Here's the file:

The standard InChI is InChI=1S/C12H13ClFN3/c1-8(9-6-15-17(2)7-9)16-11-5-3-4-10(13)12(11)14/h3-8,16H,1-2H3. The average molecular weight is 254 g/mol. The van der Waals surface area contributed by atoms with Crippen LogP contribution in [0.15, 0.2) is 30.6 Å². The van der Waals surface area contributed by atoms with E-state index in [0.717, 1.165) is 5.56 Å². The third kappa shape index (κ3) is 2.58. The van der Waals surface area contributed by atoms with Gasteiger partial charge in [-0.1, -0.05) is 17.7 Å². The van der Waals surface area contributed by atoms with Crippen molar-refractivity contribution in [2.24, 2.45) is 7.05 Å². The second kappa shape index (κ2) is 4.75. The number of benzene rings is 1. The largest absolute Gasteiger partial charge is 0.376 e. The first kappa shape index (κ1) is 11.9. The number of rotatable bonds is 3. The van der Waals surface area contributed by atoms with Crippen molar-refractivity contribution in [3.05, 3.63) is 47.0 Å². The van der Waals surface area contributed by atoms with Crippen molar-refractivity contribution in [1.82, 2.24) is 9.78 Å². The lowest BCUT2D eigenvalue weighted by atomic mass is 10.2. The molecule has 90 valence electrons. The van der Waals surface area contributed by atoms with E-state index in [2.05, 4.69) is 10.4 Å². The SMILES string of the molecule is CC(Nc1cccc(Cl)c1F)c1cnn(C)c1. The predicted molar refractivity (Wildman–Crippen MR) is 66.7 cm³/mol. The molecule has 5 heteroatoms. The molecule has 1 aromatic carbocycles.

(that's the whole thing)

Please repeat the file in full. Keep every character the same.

The standard InChI is InChI=1S/C12H13ClFN3/c1-8(9-6-15-17(2)7-9)16-11-5-3-4-10(13)12(11)14/h3-8,16H,1-2H3. The average molecular weight is 254 g/mol. The van der Waals surface area contributed by atoms with Crippen LogP contribution in [0.15, 0.2) is 30.6 Å². The van der Waals surface area contributed by atoms with E-state index in [0.717, 1.165) is 5.56 Å². The third kappa shape index (κ3) is 2.58. The van der Waals surface area contributed by atoms with Gasteiger partial charge in [-0.1, -0.05) is 17.7 Å². The van der Waals surface area contributed by atoms with Crippen molar-refractivity contribution in [2.24, 2.45) is 7.05 Å². The second kappa shape index (κ2) is 4.75. The number of benzene rings is 1. The largest absolute Gasteiger partial charge is 0.376 e. The first kappa shape index (κ1) is 11.9. The number of rotatable bonds is 3. The van der Waals surface area contributed by atoms with Crippen molar-refractivity contribution in [3.05, 3.63) is 47.0 Å². The van der Waals surface area contributed by atoms with Crippen molar-refractivity contribution in [1.82, 2.24) is 9.78 Å². The lowest BCUT2D eigenvalue weighted by atomic mass is 10.2. The molecule has 90 valence electrons. The van der Waals surface area contributed by atoms with E-state index in [2.05, 4.69) is 10.4 Å². The SMILES string of the molecule is CC(Nc1cccc(Cl)c1F)c1cnn(C)c1. The predicted molar refractivity (Wildman–Crippen MR) is 66.7 cm³/mol. The molecule has 5 heteroatoms. The molecule has 1 aromatic carbocycles.